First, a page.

poet typing on an old typewriter
poet typing on an old typewriter
Photo by David Klein on Unsplash

What about All the Poets?

“He who draws noble delights from sentiments of poetry is a true poet, though he has never written a line in all his life.” — George Sand, from The Devil’s Pool.

Who Likes poetry?

It reaches into my mind and makes me feel, Jazzy.

Since becoming a reader on Medium, I’ve read article after article. Great fun, food for thought pieces and some, well, no idea what the author meant.

But, one thing that has grabbed my attention is the amount of poets that populate these pages.

Each day, I write, I publish, and I read poetry.

The poetry is so good, it makes my soul want to fly, most of the time. I’ve read some damned good poetry on here, and of course, some weirdly put together wood that you couldn’t recognize or use in any way.

I makes me feel, mellow.

Who are the poets?

In the world of fast skimming, quick glance reading, I’m surprised that there are so many people who write poetry.

It seems to me, though,that poetry is a great place to go and slow down. And we need people in this World who will help us do just that, stop, slow down, and read enough poetry to allow our minds to rest.

If all a person gets from poetry is to rest in a place of the mind that is good, then that’s an enormous achievement on both sides — especially the poet’s.

I read something about poetry a while ago. It helps us to remember things in life. A good poet will give us clean words. Words that have meaning, not abbreviations for us to figure out, or words that we must Google.

Butter Fingers and Bad Press

A misprint is a real shame, just like a typo that jolts the mind back to daily life.

Words that fire deeply into the soul like arrows and open up feelings that are important. Memories that the poet knew were in all humans, we are part of one thing.

Our experiences are similar but different, a poet knows this and works with it.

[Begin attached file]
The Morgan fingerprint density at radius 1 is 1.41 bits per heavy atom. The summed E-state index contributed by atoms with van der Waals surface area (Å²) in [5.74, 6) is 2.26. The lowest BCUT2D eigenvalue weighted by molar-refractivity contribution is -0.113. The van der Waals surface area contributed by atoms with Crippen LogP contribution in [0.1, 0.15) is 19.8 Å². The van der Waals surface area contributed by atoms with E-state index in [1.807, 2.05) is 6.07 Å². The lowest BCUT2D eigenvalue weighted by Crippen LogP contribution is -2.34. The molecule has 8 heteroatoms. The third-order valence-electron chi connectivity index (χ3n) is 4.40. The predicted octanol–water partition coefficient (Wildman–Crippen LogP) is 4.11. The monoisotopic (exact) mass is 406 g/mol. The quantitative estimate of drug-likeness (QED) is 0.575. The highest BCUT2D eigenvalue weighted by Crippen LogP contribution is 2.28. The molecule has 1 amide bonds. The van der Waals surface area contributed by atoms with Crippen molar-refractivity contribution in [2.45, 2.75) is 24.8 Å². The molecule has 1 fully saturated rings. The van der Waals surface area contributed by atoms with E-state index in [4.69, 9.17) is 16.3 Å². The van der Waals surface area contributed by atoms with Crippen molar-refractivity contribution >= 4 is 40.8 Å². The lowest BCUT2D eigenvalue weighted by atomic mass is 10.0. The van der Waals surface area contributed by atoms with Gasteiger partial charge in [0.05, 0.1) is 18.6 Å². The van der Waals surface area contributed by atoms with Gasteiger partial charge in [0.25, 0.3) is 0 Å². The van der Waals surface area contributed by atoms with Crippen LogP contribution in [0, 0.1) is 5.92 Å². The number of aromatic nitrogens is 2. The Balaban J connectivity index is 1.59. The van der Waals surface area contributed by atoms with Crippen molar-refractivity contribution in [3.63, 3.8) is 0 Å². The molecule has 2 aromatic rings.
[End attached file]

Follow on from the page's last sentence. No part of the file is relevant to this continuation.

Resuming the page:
Poetry is a higher language of the soul. I think that came from memory, somebody else’s words. But that somebody else said those words so that I would read them and remember.

Poetry is often about things we have forgotten. Like a song, a poem raises the spirits so that we can feel melancholy, happiness, glee, anger. Many emotions, but especially emotions that have no names. Those emotions exist. We feel them, but can’t name them.

A poet works hard to find those emotions with powerful line of words, pared down to real meaning, eliminating all unnecessary dross of incidentals that weigh the line of words with mixed feelings.

Memory and Poets

We memorize faces and places, people’s bad words so we can have our revenge. We still memorize everything that we find useful, but not poetry.

The article below is great. It really gives solid insight into how poets put things together, tools used to create flow of words and pleasant phrases that, somehow, blow sparks in the mind.

It was written by Gretchen Lee Bourquin. I found it very intriguing and useful.

Poetry is useful, it’s practical.

Poetry rhymes, and some of it doesn’t. It was designed to rhyme because it helped memory.

The words and the message were important and could be handed on to other people to keep and use in times of trouble. A bit like when we memorize an important procedure to repair a machine, or get our money from a machine.

If love words, and if you don’t at least have a line of poetry burned into your mind, then next time you find yourself stranded and alone, wish for a poem and maybe a line or two from these great writers, these thoughtful and diligent smiths of the word will come to you and fill you with some joy.

One evening, I wanted write an article about The City and what it’s like to arrive for the first time and discover the bright lights. But, the damned poets had been at my thoughts, and as I wrote it turned out to have a little more rhythm than your average article needs. It’s fun to read, maybe you’d enjoy it.

Cheers to the poets.

Written by

Berlin Notes — Writing about the Creative Art of Living http://seandurham.eu

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